It just depends on how much time you need, to find the answers to the questions you have developed.Travellers take less time to find the answers but nomads need longer. Although I think the reality is that for nomads, they find the answers long before they find the questions and they are really trying to find the questions.

    I don’t think it has anything to do with searching for happiness in your life I am sure you have alot of that going on. I think it has more to do with knowing that there is so much more to life than sitting in an office chair from 9-5 in a pin stripe suit. And you want to be a player in that life. Who wants to sit on the side lines…how dull is that?
    If you sat on the side lines you wouldn’t have started this blog. Now look where you are.

    There is something special about living in and experiencing a culture that you cannot describe to those who have never experienced it. No matter how much you try, they just never get it. Alot of the time they don’t want to as it falls in the too hard basket, because they have set limits around their lives and you haven’t. How free it looks and sounds to others when you talk about choosing which country to live in next. Some people will be downright jealous of you, they will never appear envious but its easy to see that they are because they are judging you. They need to judge your life in order to make their own lives seem better.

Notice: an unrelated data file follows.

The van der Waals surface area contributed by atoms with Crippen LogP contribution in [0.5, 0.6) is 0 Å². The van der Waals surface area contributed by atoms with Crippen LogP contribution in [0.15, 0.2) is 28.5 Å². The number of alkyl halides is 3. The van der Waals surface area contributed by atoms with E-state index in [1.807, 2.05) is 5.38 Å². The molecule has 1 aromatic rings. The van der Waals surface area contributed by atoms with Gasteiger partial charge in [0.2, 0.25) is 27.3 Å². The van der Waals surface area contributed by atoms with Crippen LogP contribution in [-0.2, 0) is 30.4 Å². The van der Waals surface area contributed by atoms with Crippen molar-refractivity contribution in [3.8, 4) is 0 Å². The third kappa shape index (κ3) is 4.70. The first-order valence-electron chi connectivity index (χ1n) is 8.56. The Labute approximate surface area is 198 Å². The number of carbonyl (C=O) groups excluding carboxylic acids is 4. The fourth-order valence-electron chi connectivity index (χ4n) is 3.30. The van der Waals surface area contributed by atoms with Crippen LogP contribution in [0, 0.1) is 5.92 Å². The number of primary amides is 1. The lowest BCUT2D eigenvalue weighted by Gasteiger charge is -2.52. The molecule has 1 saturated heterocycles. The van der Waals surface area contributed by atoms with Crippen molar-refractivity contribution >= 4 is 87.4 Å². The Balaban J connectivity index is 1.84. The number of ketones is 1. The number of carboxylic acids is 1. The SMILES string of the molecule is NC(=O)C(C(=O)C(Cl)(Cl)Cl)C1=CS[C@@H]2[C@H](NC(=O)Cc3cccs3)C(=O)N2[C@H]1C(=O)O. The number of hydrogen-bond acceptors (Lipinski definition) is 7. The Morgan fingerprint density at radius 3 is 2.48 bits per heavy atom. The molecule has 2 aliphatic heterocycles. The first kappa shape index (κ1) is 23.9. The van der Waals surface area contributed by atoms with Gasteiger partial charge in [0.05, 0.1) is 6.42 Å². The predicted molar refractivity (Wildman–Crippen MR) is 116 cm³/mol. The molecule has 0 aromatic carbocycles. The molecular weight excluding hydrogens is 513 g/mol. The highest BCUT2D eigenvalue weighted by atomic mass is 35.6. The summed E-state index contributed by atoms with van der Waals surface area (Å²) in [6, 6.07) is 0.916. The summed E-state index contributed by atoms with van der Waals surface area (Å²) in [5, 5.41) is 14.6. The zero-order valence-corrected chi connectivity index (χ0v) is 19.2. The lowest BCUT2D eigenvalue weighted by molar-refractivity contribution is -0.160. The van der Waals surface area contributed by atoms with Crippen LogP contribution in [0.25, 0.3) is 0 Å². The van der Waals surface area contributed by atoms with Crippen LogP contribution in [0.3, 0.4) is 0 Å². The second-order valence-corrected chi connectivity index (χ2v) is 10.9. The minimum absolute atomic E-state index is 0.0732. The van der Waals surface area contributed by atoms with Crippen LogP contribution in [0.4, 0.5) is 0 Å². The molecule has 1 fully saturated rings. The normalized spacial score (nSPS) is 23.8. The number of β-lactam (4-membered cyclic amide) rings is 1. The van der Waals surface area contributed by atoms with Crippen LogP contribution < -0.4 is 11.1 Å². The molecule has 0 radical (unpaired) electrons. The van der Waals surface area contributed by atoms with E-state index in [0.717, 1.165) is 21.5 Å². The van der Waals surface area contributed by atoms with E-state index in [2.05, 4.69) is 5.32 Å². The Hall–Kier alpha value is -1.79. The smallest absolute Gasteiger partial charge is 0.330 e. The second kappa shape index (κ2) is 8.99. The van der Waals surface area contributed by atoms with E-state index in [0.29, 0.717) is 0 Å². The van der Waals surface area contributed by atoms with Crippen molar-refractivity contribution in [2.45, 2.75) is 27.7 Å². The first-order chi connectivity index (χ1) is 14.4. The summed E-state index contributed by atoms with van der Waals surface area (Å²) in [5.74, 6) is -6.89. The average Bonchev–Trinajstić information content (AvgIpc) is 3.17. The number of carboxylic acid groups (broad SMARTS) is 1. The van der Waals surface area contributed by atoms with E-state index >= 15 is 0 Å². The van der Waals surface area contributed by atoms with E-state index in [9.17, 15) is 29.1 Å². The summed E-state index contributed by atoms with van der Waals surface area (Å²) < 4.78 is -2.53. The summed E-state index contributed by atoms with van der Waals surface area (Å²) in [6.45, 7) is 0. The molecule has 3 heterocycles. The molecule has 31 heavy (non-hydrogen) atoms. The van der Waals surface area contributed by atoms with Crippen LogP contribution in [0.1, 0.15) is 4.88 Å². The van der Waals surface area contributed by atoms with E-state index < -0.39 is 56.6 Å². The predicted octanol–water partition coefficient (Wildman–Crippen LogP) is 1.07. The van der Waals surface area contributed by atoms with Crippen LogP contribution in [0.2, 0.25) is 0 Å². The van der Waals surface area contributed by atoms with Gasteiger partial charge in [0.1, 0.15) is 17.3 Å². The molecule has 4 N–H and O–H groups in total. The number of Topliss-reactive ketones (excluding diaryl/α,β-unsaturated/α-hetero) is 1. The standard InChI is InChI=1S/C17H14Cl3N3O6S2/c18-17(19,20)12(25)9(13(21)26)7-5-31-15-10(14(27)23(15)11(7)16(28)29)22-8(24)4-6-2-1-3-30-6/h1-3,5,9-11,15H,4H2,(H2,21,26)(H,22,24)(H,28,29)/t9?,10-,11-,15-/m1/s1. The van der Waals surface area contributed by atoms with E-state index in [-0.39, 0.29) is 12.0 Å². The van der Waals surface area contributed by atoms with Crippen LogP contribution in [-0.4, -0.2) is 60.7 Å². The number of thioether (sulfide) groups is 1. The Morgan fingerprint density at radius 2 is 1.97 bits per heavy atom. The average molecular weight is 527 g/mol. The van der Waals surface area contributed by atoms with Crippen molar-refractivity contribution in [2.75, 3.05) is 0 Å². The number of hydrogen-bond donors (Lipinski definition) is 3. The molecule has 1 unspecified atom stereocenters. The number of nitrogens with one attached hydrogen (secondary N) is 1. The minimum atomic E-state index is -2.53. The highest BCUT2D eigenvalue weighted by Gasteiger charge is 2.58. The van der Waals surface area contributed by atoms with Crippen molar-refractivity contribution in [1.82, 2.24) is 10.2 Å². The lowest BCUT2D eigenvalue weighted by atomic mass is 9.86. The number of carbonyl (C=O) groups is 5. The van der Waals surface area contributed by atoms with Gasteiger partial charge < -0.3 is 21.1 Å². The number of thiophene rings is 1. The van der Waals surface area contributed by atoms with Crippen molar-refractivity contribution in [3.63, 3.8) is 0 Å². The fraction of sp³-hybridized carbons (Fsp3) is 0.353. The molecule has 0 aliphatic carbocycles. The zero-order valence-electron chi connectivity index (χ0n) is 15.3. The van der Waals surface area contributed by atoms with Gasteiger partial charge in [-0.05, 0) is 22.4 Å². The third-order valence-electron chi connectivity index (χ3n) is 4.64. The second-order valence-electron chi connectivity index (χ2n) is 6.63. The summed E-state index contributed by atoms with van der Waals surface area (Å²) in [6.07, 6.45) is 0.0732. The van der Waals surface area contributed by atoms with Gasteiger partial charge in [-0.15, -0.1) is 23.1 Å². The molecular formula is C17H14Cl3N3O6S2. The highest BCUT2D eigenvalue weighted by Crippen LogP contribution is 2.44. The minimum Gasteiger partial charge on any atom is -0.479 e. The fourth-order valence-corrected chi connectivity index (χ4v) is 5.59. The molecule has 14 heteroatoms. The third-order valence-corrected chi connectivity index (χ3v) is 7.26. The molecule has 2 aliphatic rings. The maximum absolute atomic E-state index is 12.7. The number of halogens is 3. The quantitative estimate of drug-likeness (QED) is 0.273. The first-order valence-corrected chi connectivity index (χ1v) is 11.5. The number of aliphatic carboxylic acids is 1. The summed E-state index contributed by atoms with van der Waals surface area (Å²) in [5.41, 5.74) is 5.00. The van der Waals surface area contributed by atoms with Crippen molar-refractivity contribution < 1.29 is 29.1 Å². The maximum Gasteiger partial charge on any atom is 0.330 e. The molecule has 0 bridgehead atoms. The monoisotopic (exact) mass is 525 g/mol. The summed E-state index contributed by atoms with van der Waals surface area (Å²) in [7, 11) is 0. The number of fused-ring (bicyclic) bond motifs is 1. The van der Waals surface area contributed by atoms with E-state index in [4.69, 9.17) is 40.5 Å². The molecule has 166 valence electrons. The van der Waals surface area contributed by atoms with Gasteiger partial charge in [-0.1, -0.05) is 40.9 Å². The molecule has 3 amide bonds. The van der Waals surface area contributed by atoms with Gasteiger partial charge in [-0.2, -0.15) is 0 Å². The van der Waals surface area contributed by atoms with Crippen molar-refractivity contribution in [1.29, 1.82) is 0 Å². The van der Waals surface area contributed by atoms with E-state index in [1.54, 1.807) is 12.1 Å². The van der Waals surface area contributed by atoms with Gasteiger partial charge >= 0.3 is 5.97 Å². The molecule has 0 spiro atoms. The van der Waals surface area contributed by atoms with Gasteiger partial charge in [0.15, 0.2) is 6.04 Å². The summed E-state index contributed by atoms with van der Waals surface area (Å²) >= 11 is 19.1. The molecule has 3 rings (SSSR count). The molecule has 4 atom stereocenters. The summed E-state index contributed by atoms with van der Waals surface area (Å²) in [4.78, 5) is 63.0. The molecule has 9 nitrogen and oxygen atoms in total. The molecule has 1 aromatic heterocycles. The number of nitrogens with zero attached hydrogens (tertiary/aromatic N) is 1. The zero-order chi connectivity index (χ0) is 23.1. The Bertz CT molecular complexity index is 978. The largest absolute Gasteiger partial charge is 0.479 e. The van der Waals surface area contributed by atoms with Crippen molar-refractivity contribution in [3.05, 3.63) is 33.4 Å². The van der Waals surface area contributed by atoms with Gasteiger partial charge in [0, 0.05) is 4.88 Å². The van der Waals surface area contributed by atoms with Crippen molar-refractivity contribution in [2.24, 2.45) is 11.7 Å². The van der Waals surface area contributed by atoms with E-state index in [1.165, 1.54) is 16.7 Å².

It sounds cold but thats the reality. Unfortunately I have experienced that and you learn to rid yourself of the critical judgemental ones or at least minimise your time with them and filter the information. For me its a safety mechanism.Not everyone is going to jump for joy at what you are doing so you learn to gravitate to the ones who do.
    I would say to you to stick with your 12 month plan. You just don’t know whats going to come up in between now and then. If nothing happens then find a place to settle for a while. 12months is such a short time, we have been in Seoul for almost that now.

    On that note, a very strong americano is now needed.
    Call me if you are free this weekend

  7. thistimenow permalink*